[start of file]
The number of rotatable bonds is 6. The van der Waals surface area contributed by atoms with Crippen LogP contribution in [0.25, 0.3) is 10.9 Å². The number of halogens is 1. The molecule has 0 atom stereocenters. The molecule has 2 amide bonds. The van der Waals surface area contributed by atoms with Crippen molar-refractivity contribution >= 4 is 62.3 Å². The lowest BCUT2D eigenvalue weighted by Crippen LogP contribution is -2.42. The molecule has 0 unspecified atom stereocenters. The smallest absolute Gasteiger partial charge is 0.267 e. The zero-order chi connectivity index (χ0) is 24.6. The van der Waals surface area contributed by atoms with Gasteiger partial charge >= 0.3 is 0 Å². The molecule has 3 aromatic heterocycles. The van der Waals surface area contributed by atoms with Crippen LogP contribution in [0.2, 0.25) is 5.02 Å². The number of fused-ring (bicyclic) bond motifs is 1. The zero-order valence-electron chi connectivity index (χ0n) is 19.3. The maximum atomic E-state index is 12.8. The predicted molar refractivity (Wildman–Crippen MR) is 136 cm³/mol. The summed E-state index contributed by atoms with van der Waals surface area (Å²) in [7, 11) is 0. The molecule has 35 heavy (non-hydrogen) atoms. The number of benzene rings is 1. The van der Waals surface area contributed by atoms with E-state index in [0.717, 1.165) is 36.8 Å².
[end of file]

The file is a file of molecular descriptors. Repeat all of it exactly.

The number of rotatable bonds is 6. The van der Waals surface area contributed by atoms with Crippen LogP contribution in [0.25, 0.3) is 10.9 Å². The number of halogens is 1. The molecule has 0 atom stereocenters. The molecule has 2 amide bonds. The van der Waals surface area contributed by atoms with Crippen molar-refractivity contribution >= 4 is 62.3 Å². The lowest BCUT2D eigenvalue weighted by Crippen LogP contribution is -2.42. The molecule has 0 unspecified atom stereocenters. The smallest absolute Gasteiger partial charge is 0.267 e. The zero-order chi connectivity index (χ0) is 24.6. The van der Waals surface area contributed by atoms with Gasteiger partial charge >= 0.3 is 0 Å². The molecule has 3 aromatic heterocycles. The van der Waals surface area contributed by atoms with Crippen LogP contribution in [0.2, 0.25) is 5.02 Å². The number of fused-ring (bicyclic) bond motifs is 1. The zero-order valence-electron chi connectivity index (χ0n) is 19.3. The maximum atomic E-state index is 12.8. The predicted molar refractivity (Wildman–Crippen MR) is 136 cm³/mol. The summed E-state index contributed by atoms with van der Waals surface area (Å²) in [7, 11) is 0. The molecule has 35 heavy (non-hydrogen) atoms. The number of benzene rings is 1. The van der Waals surface area contributed by atoms with E-state index in [0.717, 1.165) is 36.8 Å².